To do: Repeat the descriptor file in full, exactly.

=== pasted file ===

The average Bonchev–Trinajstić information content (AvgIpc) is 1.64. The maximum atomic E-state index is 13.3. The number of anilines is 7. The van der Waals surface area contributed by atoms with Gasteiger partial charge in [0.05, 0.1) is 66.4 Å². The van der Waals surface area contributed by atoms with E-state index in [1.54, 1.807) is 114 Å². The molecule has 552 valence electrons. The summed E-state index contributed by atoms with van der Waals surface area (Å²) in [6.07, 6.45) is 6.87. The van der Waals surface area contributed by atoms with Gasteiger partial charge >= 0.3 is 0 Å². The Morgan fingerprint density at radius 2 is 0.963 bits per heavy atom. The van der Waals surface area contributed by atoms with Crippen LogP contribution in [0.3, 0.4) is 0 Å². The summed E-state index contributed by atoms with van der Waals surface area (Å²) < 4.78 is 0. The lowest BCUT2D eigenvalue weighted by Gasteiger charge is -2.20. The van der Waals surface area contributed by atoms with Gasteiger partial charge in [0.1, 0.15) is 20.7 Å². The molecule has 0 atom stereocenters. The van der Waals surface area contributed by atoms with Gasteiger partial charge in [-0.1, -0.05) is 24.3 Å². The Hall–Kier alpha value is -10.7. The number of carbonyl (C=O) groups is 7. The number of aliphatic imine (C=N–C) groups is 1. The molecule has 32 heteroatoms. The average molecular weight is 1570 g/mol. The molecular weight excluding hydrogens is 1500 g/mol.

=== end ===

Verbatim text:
The average Bonchev–Trinajstić information content (AvgIpc) is 1.64. The maximum atomic E-state index is 13.3. The number of anilines is 7. The van der Waals surface area contributed by atoms with Gasteiger partial charge in [0.05, 0.1) is 66.4 Å². The van der Waals surface area contributed by atoms with E-state index in [1.54, 1.807) is 114 Å². The molecule has 552 valence electrons. The summed E-state index contributed by atoms with van der Waals surface area (Å²) in [6.07, 6.45) is 6.87. The van der Waals surface area contributed by atoms with Gasteiger partial charge >= 0.3 is 0 Å². The Morgan fingerprint density at radius 2 is 0.963 bits per heavy atom. The van der Waals surface area contributed by atoms with Crippen LogP contribution in [0.3, 0.4) is 0 Å². The summed E-state index contributed by atoms with van der Waals surface area (Å²) < 4.78 is 0. The lowest BCUT2D eigenvalue weighted by Gasteiger charge is -2.20. The van der Waals surface area contributed by atoms with Gasteiger partial charge in [0.1, 0.15) is 20.7 Å². The molecule has 0 atom stereocenters. The van der Waals surface area contributed by atoms with Gasteiger partial charge in [-0.1, -0.05) is 24.3 Å². The Hall–Kier alpha value is -10.7. The number of carbonyl (C=O) groups is 7. The number of aliphatic imine (C=N–C) groups is 1. The molecule has 32 heteroatoms. The average molecular weight is 1570 g/mol. The molecular weight excluding hydrogens is 1500 g/mol.